Eurobank warns Cypriot government of reform complacency

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By Stelios Orphanides

Eurobank Cyprus warned that reform complacency may result in Cyprus missing out on further sovereign rating upgrades, after entering “a virtuous circle” following steps to consolidate public finances and economic growth.

“Gross domestic product growth marked the seventh consecutive positive reading on a both quarterly and annual basis after a three-year recession, confirming the economy is finally out of the woods,” the unit of the Greek bank said in its emailed quarterly economic monitor.

Still, “the risk of complacency following the exit from the adjustment program is material,” as the positive outlook, which implies an upgrading in the next months, requires the government to continue with structural reforms, Eurobank said. The warning came weeks after the Cypriot parliament rejected a bundle of proposed reforms aiming at reforming Cyprus’s civil service human resource management and linking public payroll to economic performance.

The Cypriot economy expanded 2.8 per cent in the third quarter and a seasonally adjusted 2.9 per cent compared with the respective three-month period of 2015, and 0.7 per cent compared with the second quarter, among the highest annual and quarterly growth rates reported in both the European Union and the euro area. The government forecast the economy to expand 2.8 per cent in 2017 after projecting a similar rate for last year.

Following the upgrade of Cyprus’s rating by a notch to BB- by both Standard & Poor’s and Fitch Ratings, with the latter placing it on a positive outlook, and Moody’s Investor Services also changing the outlook to positive from stable and maintaining the rating at B1, all ranking it below investment-grade, the island’s economy is the only one “in the euro area periphery whose outlook is positive,” Eurobank said. The bank added that improvement of the banks’ loan portfolio could result to further upgrades.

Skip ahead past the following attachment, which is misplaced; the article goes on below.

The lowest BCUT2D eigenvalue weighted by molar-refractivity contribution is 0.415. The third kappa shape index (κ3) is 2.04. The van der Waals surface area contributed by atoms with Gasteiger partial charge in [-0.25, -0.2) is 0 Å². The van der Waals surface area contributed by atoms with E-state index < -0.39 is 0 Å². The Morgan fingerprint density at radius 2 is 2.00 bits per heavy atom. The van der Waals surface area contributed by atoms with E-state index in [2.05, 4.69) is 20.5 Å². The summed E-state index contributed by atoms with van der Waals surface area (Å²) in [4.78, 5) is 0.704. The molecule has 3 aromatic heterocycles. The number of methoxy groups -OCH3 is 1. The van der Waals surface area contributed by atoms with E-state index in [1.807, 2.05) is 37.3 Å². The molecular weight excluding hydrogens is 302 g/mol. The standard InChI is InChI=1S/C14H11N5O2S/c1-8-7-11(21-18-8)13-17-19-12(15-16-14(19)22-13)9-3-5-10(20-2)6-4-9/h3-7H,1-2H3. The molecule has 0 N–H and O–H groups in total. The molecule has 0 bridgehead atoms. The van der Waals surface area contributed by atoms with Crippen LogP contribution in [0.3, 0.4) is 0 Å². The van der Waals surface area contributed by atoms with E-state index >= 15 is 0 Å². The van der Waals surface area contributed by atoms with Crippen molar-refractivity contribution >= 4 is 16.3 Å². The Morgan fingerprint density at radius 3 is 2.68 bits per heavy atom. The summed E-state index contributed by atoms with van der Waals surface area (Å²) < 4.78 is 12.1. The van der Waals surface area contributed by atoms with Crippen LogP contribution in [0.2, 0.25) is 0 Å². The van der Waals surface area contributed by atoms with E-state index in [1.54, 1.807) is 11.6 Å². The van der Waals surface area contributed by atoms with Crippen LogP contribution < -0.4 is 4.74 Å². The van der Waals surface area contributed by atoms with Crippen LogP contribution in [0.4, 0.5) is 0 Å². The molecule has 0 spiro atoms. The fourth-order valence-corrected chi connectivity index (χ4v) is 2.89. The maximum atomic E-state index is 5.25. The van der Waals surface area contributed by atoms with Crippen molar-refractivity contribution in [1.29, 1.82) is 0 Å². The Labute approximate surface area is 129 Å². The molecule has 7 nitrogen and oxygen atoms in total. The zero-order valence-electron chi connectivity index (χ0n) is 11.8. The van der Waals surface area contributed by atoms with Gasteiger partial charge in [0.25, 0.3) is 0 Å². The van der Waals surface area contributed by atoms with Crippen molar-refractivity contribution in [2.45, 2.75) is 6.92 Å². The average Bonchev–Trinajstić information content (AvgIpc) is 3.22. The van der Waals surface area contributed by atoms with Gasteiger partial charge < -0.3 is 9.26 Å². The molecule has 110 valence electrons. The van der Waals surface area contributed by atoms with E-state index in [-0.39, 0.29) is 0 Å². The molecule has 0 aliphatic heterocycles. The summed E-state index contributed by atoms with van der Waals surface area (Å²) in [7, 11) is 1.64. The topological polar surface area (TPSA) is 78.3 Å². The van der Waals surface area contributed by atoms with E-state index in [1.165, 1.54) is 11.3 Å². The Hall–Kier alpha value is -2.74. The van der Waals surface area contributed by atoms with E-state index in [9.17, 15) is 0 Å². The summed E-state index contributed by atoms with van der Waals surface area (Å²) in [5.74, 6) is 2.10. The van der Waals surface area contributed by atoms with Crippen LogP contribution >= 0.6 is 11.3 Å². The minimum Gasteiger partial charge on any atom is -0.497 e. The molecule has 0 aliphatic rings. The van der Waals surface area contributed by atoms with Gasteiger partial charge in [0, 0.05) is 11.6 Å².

“There are a few pending important structural reforms of the economic adjustment program, which would allow the Cypriot economy not to backtrack,” the lender said. “As time moves on and the economy improves, it becomes increasingly unlikely the bill will be voted,” it said with respect to the civil service reform rejected by the opposition.

In its bulletin, co-authored by former Greek finance minister Gikas Hardouvelis, who also teaches economics at the University of Piraeus, Eurobank backed Cyprus’s government following its recent war of words with European Commissioner Pierre Moscovici, who warned finance minister Harris Georgiades of fiscal relaxation in November. Moscovici had criticised the primary balance of 2 per cent of economic output included in the 2017 budget and proposed increasing the target by 1 percentage point in order to accelerate government debt reduction.

“Because of prudent early action during the Economic Adjustment Program and early attainment of the fiscal targets, Cyprus today is rewarded with a somewhat looser fiscal path, which is conducive to growth,”

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